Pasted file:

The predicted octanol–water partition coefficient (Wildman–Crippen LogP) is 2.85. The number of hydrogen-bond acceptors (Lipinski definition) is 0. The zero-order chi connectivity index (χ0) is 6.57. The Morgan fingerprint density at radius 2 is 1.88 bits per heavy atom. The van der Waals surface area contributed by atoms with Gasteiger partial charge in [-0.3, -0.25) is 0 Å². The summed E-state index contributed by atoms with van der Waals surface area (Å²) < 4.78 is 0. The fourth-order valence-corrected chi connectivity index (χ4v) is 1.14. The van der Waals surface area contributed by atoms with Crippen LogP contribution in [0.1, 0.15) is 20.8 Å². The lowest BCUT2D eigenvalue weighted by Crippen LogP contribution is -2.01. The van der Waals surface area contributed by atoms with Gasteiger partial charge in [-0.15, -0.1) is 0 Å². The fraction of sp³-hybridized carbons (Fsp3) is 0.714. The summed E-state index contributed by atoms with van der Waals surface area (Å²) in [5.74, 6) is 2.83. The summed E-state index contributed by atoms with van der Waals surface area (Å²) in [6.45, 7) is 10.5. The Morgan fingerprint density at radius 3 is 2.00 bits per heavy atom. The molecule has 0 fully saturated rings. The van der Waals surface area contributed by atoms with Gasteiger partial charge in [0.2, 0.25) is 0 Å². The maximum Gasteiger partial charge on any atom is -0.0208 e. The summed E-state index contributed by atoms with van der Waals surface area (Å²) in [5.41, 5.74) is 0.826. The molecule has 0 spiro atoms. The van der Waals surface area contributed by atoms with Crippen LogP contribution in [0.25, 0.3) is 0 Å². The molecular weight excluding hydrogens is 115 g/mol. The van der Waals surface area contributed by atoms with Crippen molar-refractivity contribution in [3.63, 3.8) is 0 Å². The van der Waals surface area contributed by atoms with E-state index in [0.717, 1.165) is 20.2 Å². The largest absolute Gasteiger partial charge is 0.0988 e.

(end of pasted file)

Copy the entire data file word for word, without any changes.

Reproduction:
The predicted octanol–water partition coefficient (Wildman–Crippen LogP) is 2.85. The number of hydrogen-bond acceptors (Lipinski definition) is 0. The zero-order chi connectivity index (χ0) is 6.57. The Morgan fingerprint density at radius 2 is 1.88 bits per heavy atom. The van der Waals surface area contributed by atoms with Gasteiger partial charge in [-0.3, -0.25) is 0 Å². The summed E-state index contributed by atoms with van der Waals surface area (Å²) < 4.78 is 0. The fourth-order valence-corrected chi connectivity index (χ4v) is 1.14. The van der Waals surface area contributed by atoms with Crippen LogP contribution in [0.1, 0.15) is 20.8 Å². The lowest BCUT2D eigenvalue weighted by Crippen LogP contribution is -2.01. The van der Waals surface area contributed by atoms with Gasteiger partial charge in [-0.15, -0.1) is 0 Å². The fraction of sp³-hybridized carbons (Fsp3) is 0.714. The summed E-state index contributed by atoms with van der Waals surface area (Å²) in [5.74, 6) is 2.83. The summed E-state index contributed by atoms with van der Waals surface area (Å²) in [6.45, 7) is 10.5. The Morgan fingerprint density at radius 3 is 2.00 bits per heavy atom. The molecule has 0 fully saturated rings. The van der Waals surface area contributed by atoms with Gasteiger partial charge in [0.2, 0.25) is 0 Å². The maximum Gasteiger partial charge on any atom is -0.0208 e. The summed E-state index contributed by atoms with van der Waals surface area (Å²) in [5.41, 5.74) is 0.826. The molecule has 0 spiro atoms. The van der Waals surface area contributed by atoms with Crippen LogP contribution in [0.25, 0.3) is 0 Å². The molecular weight excluding hydrogens is 115 g/mol. The van der Waals surface area contributed by atoms with Crippen molar-refractivity contribution in [3.63, 3.8) is 0 Å². The van der Waals surface area contributed by atoms with E-state index in [0.717, 1.165) is 20.2 Å². The largest absolute Gasteiger partial charge is 0.0988 e.